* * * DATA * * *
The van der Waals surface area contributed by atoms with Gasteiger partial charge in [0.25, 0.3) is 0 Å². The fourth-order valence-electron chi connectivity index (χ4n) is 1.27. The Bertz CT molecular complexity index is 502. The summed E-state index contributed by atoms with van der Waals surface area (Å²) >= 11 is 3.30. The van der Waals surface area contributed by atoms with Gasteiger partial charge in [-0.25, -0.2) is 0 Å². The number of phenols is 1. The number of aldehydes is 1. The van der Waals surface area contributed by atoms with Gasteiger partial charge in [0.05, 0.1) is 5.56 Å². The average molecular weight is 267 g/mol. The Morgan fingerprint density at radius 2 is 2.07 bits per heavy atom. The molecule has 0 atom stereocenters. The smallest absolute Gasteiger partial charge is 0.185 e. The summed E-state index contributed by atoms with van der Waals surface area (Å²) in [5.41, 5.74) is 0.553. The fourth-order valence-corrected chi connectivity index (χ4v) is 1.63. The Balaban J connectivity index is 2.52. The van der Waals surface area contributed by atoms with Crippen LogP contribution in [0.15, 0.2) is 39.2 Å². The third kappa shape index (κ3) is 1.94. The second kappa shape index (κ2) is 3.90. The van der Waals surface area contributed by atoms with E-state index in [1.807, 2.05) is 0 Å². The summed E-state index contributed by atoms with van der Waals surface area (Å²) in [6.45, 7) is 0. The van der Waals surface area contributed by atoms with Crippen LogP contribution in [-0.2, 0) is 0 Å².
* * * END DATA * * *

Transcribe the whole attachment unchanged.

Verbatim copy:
The van der Waals surface area contributed by atoms with Gasteiger partial charge in [0.25, 0.3) is 0 Å². The fourth-order valence-electron chi connectivity index (χ4n) is 1.27. The Bertz CT molecular complexity index is 502. The summed E-state index contributed by atoms with van der Waals surface area (Å²) >= 11 is 3.30. The van der Waals surface area contributed by atoms with Gasteiger partial charge in [-0.25, -0.2) is 0 Å². The number of phenols is 1. The number of aldehydes is 1. The van der Waals surface area contributed by atoms with Gasteiger partial charge in [0.05, 0.1) is 5.56 Å². The average molecular weight is 267 g/mol. The Morgan fingerprint density at radius 2 is 2.07 bits per heavy atom. The molecule has 0 atom stereocenters. The smallest absolute Gasteiger partial charge is 0.185 e. The summed E-state index contributed by atoms with van der Waals surface area (Å²) in [5.41, 5.74) is 0.553. The fourth-order valence-corrected chi connectivity index (χ4v) is 1.63. The Balaban J connectivity index is 2.52. The van der Waals surface area contributed by atoms with Crippen LogP contribution in [0.15, 0.2) is 39.2 Å². The third kappa shape index (κ3) is 1.94. The second kappa shape index (κ2) is 3.90. The van der Waals surface area contributed by atoms with E-state index in [1.807, 2.05) is 0 Å². The summed E-state index contributed by atoms with van der Waals surface area (Å²) in [6.45, 7) is 0. The van der Waals surface area contributed by atoms with Crippen LogP contribution in [-0.2, 0) is 0 Å².